Dr. Jarrod Hardke
April 30, 2016 No. 2016-07 www.uaex.edu/rice
Crop Outlook / Progress
In 4 weeks’ time the state has gone from 3% to 75% planted. It’s been an amazing run, though the northern half of the state continues to have better luck with the weather so far. This week’s rains look a little more democratic.
The missed rain forecasts for much of this week resulted in a frenzy of activity with folks trying to beat the rain with a few more acres. A stop at any dealer or co-op and everyone was in that half-run/half-walk mode as seed and chemical were flying out the door. One blessing with the regular rain is always good soil moisture and herbicide activation (and re-activation in many cases).
With all that activity we should see yet another good jump in the planting progress, likely as high as 90%. The majority of acreage remaining probably still sits in the southeast corner where rainfall hasn’t been kind. This week many were floating like a butterfly and planting like a bee – hitting every high and dry spot they could find before yet another heavy rain event.
So just how fast have we progressed? It’s felt like breakneck speed and clearly almost the entire crop will go in before May 1 (which could point to a high yield potential year). Looking at Figure 1 there’s no question we haven’t been anywhere near this level of progress since 2012.
For those keeping score at home, 2012 was the first year in a while that we had set a new state yield record, which we then bested in 2013. In 2014 we had another great year but of course the wheels came off in 2015.
A great shot at having a production year like 2012/2013 is to get most of the crop in before mid-May when we begin to see steep yield drop-offs. Now that’s not what happened in 2013 but we were bailed out by extremely mild and favorable midseason weather.
Fig. 1. Arkansas Planting Progress by Week of Year, 2007-2016.
Preflood Nitrogen Management
We’ll go into more detail in the coming weeks just ahead of the first big push to flood, but for now here is the Rice Nitrogen Fertilizer Recommendations for 2016. The first few fields could be fertilized and go to flood as early as next week.
If you have any questions about the numbers or about cultivars not listed please let us know.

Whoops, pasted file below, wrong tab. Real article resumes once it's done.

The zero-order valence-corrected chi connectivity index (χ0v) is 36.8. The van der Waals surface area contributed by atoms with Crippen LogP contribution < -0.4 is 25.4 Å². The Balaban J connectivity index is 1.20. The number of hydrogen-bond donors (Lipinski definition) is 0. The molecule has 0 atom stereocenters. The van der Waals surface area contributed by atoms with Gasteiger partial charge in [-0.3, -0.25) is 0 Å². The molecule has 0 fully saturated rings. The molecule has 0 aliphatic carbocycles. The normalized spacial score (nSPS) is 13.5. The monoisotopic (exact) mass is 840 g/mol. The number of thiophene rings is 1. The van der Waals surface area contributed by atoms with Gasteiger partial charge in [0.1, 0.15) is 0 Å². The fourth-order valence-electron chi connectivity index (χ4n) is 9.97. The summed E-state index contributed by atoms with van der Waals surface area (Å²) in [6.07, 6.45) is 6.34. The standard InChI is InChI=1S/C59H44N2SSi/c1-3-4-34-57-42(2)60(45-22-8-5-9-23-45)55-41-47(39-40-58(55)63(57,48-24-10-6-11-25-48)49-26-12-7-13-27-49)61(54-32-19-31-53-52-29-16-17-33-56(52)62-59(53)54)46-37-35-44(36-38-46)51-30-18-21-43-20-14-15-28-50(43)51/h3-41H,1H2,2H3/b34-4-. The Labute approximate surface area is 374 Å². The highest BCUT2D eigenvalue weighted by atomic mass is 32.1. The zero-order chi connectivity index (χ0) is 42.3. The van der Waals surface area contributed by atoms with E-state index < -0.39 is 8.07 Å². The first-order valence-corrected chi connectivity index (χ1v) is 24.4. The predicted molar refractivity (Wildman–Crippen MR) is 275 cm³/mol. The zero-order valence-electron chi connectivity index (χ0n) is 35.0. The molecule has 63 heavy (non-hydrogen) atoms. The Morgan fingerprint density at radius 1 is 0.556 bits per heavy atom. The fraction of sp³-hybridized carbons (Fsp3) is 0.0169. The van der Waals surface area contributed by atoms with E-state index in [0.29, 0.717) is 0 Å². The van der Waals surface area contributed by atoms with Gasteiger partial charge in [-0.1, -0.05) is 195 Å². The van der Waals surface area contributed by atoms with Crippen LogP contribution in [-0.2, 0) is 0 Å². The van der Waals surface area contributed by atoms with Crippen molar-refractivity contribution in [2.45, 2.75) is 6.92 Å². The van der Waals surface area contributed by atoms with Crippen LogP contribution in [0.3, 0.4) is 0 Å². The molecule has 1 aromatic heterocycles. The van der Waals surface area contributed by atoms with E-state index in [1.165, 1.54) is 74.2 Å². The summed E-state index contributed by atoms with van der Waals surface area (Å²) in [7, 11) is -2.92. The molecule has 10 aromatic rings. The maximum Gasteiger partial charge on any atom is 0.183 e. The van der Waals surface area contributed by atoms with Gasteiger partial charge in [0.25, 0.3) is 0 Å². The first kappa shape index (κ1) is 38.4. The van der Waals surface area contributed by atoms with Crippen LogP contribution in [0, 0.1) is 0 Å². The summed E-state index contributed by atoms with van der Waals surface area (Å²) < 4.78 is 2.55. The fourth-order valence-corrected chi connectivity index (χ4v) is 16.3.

There’s still time for N-STaR sampling (when the soil dries). For sampling protocols visit http://uaex.edu/rice and look under the N-STaR section.
If the Wind is Blowing Hard Enough, Anything Will Drift
Drift reports are starting to pick up. When everyone gets in a hurry mistakes can happen. In many instances where stand loss is a factor the outcome is a given. However, in many cases where glyphosate is the culprit on small rice it’s a little more gray. If there is little stand loss but the rice has clear visual symptoms, many will attempt to apply fertilizer (AMS or DAP) in an effort to aid in recovery. These applications will make the rice look better, and make you feel better, but they’re usually not worth the expense. Very little yield benefit is ever seen from these applications. If plant loss is enough to drop stands below 10/ft2 on varieties and 4/ft2 on hybrids, then you should consider adding 20 units N to your preflood N application.
Fig. 2. Glyphosate + Sharpen drift.
DD50 Program is Up and Running!
The DD50 program is back and better than ever and can be found at http://DD50.uaex.edu. Major changes have been made to make the overall process simpler and easier to use. Changes to midseason N recommendations have also been incorporated. As always, all feedback is welcome so we can continue to improve the program for you. It also now works great in the browser window of your mobile device!
Arkansas Rice Updates are published periodically to provide timely information and recommendations for rice production in Arkansas. If you would like to be added to this email list, please send your request to email@example.com.
This information will also be posted to the Arkansas Row Crops blog (http://www.arkansas-crops.com/) where additional information from Extension specialists can be found.
More information on rice production, including access to all publications and reports, can be found at http://www.uaex.edu/rice.
We sincerely appreciate the support for this publication provided by the rice farmers of Arkansas and administered by the Arkansas Rice Research and Promotion Board.
The authors greatly appreciate the feedback and contributions of all growers, county agents, consultants, and rice industry stakeholders.